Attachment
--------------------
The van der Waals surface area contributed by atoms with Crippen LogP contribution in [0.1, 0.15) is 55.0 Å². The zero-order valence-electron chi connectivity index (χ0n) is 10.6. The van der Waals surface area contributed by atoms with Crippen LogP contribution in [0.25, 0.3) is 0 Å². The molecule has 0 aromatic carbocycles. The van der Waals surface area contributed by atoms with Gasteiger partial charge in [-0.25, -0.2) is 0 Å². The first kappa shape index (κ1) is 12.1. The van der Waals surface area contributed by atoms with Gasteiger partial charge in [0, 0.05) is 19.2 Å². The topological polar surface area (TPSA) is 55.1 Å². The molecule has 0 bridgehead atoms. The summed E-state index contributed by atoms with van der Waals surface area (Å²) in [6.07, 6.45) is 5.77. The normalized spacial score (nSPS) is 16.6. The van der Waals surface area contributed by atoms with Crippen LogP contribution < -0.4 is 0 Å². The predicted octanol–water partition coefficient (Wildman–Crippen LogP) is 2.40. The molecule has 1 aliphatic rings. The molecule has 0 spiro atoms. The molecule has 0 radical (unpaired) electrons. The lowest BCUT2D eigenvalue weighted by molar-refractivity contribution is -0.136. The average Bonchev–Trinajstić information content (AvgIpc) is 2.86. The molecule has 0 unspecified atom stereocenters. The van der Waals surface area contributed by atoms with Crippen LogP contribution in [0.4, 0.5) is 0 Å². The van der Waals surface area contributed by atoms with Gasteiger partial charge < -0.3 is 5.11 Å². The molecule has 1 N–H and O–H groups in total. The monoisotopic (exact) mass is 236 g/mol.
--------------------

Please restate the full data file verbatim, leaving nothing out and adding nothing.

The van der Waals surface area contributed by atoms with Crippen LogP contribution in [0.1, 0.15) is 55.0 Å². The zero-order valence-electron chi connectivity index (χ0n) is 10.6. The van der Waals surface area contributed by atoms with Crippen LogP contribution in [0.25, 0.3) is 0 Å². The molecule has 0 aromatic carbocycles. The van der Waals surface area contributed by atoms with Gasteiger partial charge in [-0.25, -0.2) is 0 Å². The first kappa shape index (κ1) is 12.1. The van der Waals surface area contributed by atoms with Gasteiger partial charge in [0, 0.05) is 19.2 Å². The topological polar surface area (TPSA) is 55.1 Å². The molecule has 0 bridgehead atoms. The summed E-state index contributed by atoms with van der Waals surface area (Å²) in [6.07, 6.45) is 5.77. The normalized spacial score (nSPS) is 16.6. The van der Waals surface area contributed by atoms with Crippen LogP contribution < -0.4 is 0 Å². The predicted octanol–water partition coefficient (Wildman–Crippen LogP) is 2.40. The molecule has 1 aliphatic rings. The molecule has 0 spiro atoms. The molecule has 0 radical (unpaired) electrons. The lowest BCUT2D eigenvalue weighted by molar-refractivity contribution is -0.136. The average Bonchev–Trinajstić information content (AvgIpc) is 2.86. The molecule has 0 unspecified atom stereocenters. The van der Waals surface area contributed by atoms with Crippen LogP contribution in [0.4, 0.5) is 0 Å². The van der Waals surface area contributed by atoms with Gasteiger partial charge < -0.3 is 5.11 Å². The molecule has 1 N–H and O–H groups in total. The monoisotopic (exact) mass is 236 g/mol.